• The temperaments and cultural levels of Bimba and his first students, components of the amalgamation that is “regional,” fruit of the interbreeding of African, Brazilian indigenous, and Euro-Brazilian cultural components, that without a doubt influenced the technical and behavioral directives of the new face of the “brincadeira de pretos” (“plaything of the black people”).


The charismatic figure of Bimba appeared to us to be the projection of patriarchal and magisterial authority, commanding strict respect and imitation of his virile behavior, without hesitations or doubts. His word was law and truth: our truth and paradigm to be followed during one’s whole life, engraved in the heart and soul by the fire and iron of an infinite homage to the man, lasting in my case for more than 60 years!


The relation among the components of our academy followed the African ethical model and etiquette. It is important to emphasize that the rules and ethical connotations cannot be understood without having familiarity with these African behavioral standards. Study and knowledge of the African vision of the cosmos, of African philosophy and logic, as well as of slavery as an economic factor in the cycle of world conquest and domination by European culture – all these things must be understood as basics.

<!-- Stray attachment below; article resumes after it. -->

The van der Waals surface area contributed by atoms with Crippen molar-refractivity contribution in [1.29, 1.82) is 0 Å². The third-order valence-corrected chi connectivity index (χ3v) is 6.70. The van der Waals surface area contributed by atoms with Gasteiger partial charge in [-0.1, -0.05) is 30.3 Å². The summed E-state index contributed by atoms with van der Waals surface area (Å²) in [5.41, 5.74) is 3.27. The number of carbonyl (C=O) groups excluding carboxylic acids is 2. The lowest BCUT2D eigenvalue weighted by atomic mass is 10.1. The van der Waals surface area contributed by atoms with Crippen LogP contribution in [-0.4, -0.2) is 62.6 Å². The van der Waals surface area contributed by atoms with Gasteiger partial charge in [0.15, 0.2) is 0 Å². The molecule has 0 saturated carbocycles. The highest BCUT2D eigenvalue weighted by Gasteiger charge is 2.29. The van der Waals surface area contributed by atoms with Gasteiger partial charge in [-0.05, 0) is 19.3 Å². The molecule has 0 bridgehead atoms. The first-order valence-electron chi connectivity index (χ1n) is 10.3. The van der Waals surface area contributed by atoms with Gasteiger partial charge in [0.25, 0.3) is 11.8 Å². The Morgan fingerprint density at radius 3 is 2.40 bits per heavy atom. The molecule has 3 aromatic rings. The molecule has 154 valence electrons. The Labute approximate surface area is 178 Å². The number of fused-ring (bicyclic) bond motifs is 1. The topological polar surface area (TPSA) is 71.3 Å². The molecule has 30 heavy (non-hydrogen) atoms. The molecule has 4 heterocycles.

Modern capoeira has gotten separated from its African roots by the Europeanization of its songs, music, rhythm, rituals, and techniques. It is thus necessary to return to the original source in order to collect the purest fundamentals of the cultural components. This is the only way to obtain the essential knowledge for elaborating the code of ethics, counterbalancing the contamination by the continuing violence of European colonization and the superiority claimed by the dominant culture.

The respect of the “oldest,” who are sources of learning by informal conversations and practical demonstrations, and keepers of knowledge and abilities unknown to the “youngest,” was commanded by tradition and by tacit recognition of superiority.

Respect for one’s peers was required,
Because of not knowing his current abilities and because of rules…
“Always trust in your partner…
Distrusting in what he could do!”

“The partner is like a mirror, he reflects your conduct…
Don’t hit, so that you don’t get beaten up!”
“He who hits always forgets…
He who is beaten always remembers and waits…
One day he will get even!”